The Glass Ceiling Commission, in its final act, issued 12 recommendations for business and government to eliminate barriers that keep minorities and women out of the executive suite. The final report, A SOLID Investment : Making Use of the Nation's Human Capital (52 pages), is available on the Internet from the Catherwood Library, School of Industrial & Labor Relations, Cornell University. Paper copies will be available in December from the U.S. Government Printing Office (202) 512-1800. Microfiche and paper copies will be available from the National Technical Information Service (703) 487-4650. The report also illustrates the role that libraries can play in gathering and disseminating government information over the Internet. Source : Stuart Basefsky , GOVDOC-L, November 29, 1995.

Government Technology is a monthly magazine that provides brief articles on how governments at all different levels are using computer technology to solve problems. Public Sector professionals can apply for a free subscription by writing to : Subscription Manager, Government Technology, 9719 Lincoln Village Dr., Ste. 500, Sacramento, CA 95827-9818. Source: Ben Amata, California State University, Sacramento, GOVDOC-L, November 21, 1995.

GOVPUB is a discussion list devoted to the practical and policy issues related to providing local and state government information on the Internet. This list is intended for agency professional and technical staff involved in making public information available on online, but anyone with an interest in the topic is welcome to join the list. To subscribe, send an e-mail message to LISTSERV@VM1.NODAK.EDU; In the body of the message type : SUBSCRIBE GOVPUB yourfirstname yourlastname. Source: Internic Scout Report, November 17, 1995.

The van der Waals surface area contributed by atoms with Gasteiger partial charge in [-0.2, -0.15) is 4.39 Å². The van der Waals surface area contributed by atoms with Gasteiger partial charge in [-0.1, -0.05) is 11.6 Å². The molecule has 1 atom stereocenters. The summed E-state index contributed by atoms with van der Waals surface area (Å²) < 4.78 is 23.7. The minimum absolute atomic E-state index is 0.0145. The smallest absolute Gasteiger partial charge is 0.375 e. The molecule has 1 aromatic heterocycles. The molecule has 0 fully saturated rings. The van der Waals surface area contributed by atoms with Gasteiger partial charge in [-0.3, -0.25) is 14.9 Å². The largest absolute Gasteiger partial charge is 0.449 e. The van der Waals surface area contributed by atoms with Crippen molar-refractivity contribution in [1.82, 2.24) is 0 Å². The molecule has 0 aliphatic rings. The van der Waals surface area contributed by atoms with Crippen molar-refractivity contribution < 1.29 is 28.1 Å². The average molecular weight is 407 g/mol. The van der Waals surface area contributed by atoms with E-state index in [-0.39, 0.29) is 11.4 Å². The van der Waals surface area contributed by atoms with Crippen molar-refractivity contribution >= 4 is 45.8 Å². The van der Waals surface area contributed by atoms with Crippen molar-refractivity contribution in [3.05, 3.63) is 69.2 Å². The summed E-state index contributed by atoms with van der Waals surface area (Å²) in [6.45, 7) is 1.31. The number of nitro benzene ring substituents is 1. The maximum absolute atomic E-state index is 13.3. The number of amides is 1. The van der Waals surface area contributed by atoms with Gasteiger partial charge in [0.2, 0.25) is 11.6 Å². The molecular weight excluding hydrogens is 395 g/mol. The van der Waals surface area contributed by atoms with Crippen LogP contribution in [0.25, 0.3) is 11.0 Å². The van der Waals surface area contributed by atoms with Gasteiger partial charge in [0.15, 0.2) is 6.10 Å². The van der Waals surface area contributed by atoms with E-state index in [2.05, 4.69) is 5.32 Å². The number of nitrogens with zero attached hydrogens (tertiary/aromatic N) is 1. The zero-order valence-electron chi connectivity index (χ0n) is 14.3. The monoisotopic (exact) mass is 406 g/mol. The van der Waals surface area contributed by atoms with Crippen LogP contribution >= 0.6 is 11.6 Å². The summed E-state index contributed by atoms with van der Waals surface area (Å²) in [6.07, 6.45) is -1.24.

An Advisory Committee on Human Radiation Experiments Web Site is now available for those interested in researching how our government exposed civilians and soldiers to radiation in the fifties and sixties before the danger of such experiments was known. LPS will be distributing the Final Report, Executive Summary and four additional volumes of the Advisory Committee on Human Radiation Experiments under the PR 42.8: SuDocs classification number. Source: Laurie Beyer Hall, Depository Administration Branch, staf3dab@access.digex.net, GOVDOC-L, October 12,1995.